Mind the gap! Or can’t you be bothered?


I like to run, and I am fanatic enough to keep track of my distance, pace and heart rate, on every run. It is like a numbersgame, a competition with myself. But there is this gap between me and breaking my personal best, running the 10k within an hour. How come I am not improving? Probably (well certainly) the lack of proper training, coaching and a schedule are what is missing. So to improve – I need to invest and set some priorities.

What about organisations? How do they get better? Do they invest enough to break records and crossing lines for the greater good? Like reached the lowest level of scrap, reduced the number of recurring problems, achieved an amazing uptime due to a minimum number of interruptions, or an all- time low use of unnecessary spare parts? Recently a client said to me: I have managed all the bottlenecks in the system, now I need to go to the next level. And…there is this gap, in problem solving:

Closing the gap in problem solving would have a moderate to extremely high impact on quality.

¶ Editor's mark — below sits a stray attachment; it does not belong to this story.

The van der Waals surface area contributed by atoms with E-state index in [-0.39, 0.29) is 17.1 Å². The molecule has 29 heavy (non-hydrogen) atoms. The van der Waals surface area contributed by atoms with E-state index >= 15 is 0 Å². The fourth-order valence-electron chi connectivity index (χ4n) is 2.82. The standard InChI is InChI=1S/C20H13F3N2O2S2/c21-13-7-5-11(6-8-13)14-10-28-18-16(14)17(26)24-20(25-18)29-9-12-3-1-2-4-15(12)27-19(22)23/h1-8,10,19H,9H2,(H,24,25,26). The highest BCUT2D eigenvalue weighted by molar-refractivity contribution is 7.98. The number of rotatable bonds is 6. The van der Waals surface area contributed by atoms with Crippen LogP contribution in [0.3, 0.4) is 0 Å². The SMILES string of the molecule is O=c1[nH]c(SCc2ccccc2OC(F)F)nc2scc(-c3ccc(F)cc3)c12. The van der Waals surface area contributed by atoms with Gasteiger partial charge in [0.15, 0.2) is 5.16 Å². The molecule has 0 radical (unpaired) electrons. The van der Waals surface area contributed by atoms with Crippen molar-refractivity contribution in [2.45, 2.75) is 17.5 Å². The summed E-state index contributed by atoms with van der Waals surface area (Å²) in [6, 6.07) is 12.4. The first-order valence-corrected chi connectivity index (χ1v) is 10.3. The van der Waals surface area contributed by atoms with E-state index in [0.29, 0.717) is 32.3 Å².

Wow! This is the outcome of a study conducted by Deloitte and the Automotive Industry Action Group (AIAG). It was looking into the future with OEMs and suppliers in the automotive industry. The report, called Quality 2020 showed a shocking result:

Problem-solving capabilities are inadequate, and the main reason is because we are jumping to solutions

How come an industry with many years of experience, that is normally ahead of the game, is still lacking these key capabilities?

Problem solving is important because it impacts the organization’s ability to manage, monitor, and respond to quality-related events; the ability to implement operational efficiencies as well as brand and customer relations.

It is recognized as a key differentiator, so why not invest in that key capability? Problem solving is not like fixing the same problems over and over again. That is just fire fighting. You think you can manage uptime and reliabiilty with that? When root cause is still lacking and people rush from calamity to catastrophe, from disaster to crisis, I am afraid you have some homework to do.